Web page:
What Is Couchsurfing?

How to Get Free Accommodation: Is Couchsurfing Safe?

What Is Couchsurfing?
••• Couchsurfing doesn't always mean sleeping on couches: you'll find beds, too!. Greg Rodgers

A social and travel-changing phenomenon, people have been asking "what is couchsurfing?" every time they hear that there's an opportunity to secure free accommodation -- and perhaps new friends, even -- before visiting a new place.

The idea behind couchsurfing is simple: "couchsurfers" leverage the hospitality of friendly people around the world who open their homes to travelers -- an act of kindness that dates back millennia.

Couchsurfing is a remarkable way to travel for cheap; travelers of all budgets have been taking advantage since the site launched in 2004. Even with using a few tricks to save money on accommodation, sleeping costs add up on a trip. Couchsurfing.com -- the social website that makes connecting travelers with free places to stay easier -- now has millions of members in countries around the world!

What Is Couchsurfing?

While the term "couch surfing" loosely refers simply to staying with hosts while you travel, most people associate the concept with couchsurfing.com -- a social site to help budget travelers and backpackers to meet potential hosts in different countries.

Hosts, who are often former travelers or expatriates wanting to meet, help, and interact with travelers, sign up on couchsurfing.com to share their homes. You can find free accommodation for short durations ranging from simple couches to spare bedrooms and dedicated guest cottages.

Not only is your place to sleep free, you get to potentially befriend locals who know your new destination well -- a huge, money-saving advantage while on the road!

Couchsurfing can dramatically lower your expenses when traveling in expensive places such as Hong Kong, South Korea, and Singapore. Hosts are usually interested in learning about your culture, practicing English, or just enjoying your company as a break from their regular routine.

Typically, the only thing asked in return for a free stay is some level of interaction, although taking a gift to your host is a nice gesture.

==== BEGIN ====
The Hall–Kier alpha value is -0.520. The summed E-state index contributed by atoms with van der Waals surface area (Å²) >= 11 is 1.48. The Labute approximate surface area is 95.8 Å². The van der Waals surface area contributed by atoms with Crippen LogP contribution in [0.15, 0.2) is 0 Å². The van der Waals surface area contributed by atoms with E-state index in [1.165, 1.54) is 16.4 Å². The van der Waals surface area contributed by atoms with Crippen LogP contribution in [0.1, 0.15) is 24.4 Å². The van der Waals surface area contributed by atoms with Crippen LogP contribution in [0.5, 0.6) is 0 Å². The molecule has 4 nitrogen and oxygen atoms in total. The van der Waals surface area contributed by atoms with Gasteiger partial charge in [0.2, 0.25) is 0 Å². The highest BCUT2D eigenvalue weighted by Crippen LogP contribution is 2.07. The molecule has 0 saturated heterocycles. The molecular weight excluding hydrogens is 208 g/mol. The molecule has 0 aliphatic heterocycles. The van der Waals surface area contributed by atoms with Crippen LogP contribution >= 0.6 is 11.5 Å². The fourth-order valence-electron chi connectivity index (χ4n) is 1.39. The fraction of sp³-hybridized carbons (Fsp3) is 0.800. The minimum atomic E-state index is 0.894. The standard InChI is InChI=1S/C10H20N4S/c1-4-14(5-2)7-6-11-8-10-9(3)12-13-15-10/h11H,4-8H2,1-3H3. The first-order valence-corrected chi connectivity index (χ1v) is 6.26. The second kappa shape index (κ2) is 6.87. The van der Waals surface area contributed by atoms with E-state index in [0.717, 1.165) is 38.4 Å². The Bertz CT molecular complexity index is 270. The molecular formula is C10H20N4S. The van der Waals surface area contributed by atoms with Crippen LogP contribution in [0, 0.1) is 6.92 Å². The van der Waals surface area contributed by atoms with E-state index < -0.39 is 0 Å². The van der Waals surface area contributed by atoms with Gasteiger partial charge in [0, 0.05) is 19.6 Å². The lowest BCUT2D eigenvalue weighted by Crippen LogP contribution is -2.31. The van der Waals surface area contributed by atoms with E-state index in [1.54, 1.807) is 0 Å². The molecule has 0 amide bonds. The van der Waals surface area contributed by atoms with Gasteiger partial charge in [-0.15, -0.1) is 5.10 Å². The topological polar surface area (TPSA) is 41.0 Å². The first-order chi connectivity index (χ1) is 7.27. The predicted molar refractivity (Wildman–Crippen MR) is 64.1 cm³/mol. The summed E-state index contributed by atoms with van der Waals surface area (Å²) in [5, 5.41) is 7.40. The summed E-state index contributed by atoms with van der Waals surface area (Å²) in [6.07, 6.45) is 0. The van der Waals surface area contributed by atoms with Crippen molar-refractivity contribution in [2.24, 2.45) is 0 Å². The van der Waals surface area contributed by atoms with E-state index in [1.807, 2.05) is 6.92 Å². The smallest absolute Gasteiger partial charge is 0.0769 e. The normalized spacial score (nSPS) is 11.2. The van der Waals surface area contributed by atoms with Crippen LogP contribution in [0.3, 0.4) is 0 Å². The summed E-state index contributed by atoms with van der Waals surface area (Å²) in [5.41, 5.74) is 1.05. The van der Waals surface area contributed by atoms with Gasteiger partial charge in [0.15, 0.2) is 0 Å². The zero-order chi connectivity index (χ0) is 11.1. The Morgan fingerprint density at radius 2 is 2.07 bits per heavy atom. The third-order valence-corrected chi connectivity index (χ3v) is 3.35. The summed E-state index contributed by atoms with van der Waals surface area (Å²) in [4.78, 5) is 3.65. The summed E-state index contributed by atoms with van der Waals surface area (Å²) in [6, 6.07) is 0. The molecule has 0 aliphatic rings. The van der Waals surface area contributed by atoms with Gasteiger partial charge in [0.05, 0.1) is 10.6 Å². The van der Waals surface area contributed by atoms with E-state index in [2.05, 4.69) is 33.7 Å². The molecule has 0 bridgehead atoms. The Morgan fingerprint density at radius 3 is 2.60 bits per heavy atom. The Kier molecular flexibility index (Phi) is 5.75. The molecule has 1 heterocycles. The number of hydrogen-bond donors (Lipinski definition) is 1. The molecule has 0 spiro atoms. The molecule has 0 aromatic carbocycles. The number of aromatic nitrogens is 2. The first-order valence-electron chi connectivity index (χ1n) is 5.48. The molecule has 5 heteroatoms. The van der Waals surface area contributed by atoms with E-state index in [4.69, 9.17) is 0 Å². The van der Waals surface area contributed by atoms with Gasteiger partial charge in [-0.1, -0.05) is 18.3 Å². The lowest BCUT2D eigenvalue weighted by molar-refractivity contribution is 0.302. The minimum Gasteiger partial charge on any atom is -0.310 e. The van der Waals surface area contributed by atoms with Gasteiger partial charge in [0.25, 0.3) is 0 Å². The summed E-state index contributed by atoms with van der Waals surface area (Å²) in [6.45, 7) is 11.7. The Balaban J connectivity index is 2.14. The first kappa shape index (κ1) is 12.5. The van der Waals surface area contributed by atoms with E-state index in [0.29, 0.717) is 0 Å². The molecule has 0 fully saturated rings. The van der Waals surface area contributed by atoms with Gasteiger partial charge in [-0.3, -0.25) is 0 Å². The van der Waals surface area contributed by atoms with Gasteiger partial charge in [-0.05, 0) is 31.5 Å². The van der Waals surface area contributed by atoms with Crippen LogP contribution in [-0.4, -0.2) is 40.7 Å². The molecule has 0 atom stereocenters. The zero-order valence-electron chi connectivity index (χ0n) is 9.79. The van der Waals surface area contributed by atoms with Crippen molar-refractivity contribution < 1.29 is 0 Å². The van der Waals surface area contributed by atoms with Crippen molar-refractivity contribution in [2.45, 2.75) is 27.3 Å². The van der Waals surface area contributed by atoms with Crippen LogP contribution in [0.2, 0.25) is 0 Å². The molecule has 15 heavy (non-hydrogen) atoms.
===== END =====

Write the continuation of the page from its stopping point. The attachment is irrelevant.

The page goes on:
The CouchSurfing.com Website

Couchsurfing.com first became a public website in 2004 as a way to match travelers with willing hosts. The site operates much in the way of other social websites such as Facebook; people add friends, build profiles, upload photos, and can send messages.

Signing up for an account on couchsurfing.com is free, however, members can optionally pay a small fee to become "verified" for more credibility.

Couchsurfing.com offers more than just a place to stay. People often meet new real-life friends, find travelmates, join meetups, and gather information about destinations where they are traveling. The community pages come in handy for everything from asking questions about a city to buying a bicycle or getting settled into a place for an extended stay.

The groups on couchsurfing.com are operated by local volunteers known as ambassadors. Local groups often have informal meetings and gather for events and outings periodically.

Even when not traveling, you can use the groups and ambassadors to meet fellow travelers and interesting people at home!

The Benefits of Couchsurfing

Aside from the obvious benefit of finding a free place to stay, couchsurfing can enhance your trip far beyond simple accommodation. A good host will show you the sights, offer advice on where to go, and will provide you a deeper insight on a destination beyond what guide books give.

Rather than being a tourist in a horde of other tourists, your local friend will know the insider hotspots and can offer money-saving advice for sights and activities. Friends made through couchsurfing are often friends for life.

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Another often-overlooked benefit of couchsurfing is the fact that you may have access to a kitchen.

Grocery shopping and then cooking meals at "home" is cheaper and healthier than eating out in restaurants every day as travelers often do.

Is Couchsurfing Safe?

Although constant bombardment of bad news from the media makes staying with complete strangers seem inherently dangerous, couchsurfing.com's ingenious system does what it can to help weed out bad hosts and guests.

First, you can choose what type of host you with whom you wish to stay (e.g., male, female, couple, etc) and can get a feel for their personalities based on their public profiles. The more time and information put into a profile, the better. You can see reviews left by other travelers who stayed before you, and even contact those travelers to see if they had a good experience and would stay with a particular host again.

The couchsurfing.com website once made use of a vouching system to increase safety. Vouching was retired in 2014, but old vouches from members still exist.

Hosts know that acting poorly toward guests will result in negative ratings and reviews, basically eliminating their chances of hosting travelers in the future. This is usually enough to keep members in check.

As with any social network with millions of members, you are ultimately responsible for your own personal safety when making contact with strangers.

How to Be a Good CouchSurfer

Although couchsurfing is completely free, remember that your hosts do not have to offer up their homes and time -- they are doing so to meet people and to form new friendships. Be a good couchsurfer by getting to know your host; plan to spend a little time with them rather than just turning up when it is time to sleep.

Consider bringing a small gift or token from your home to give to friendly hosts, and always leave a nice referral for them on couchsurfing.com if your experience was positive.

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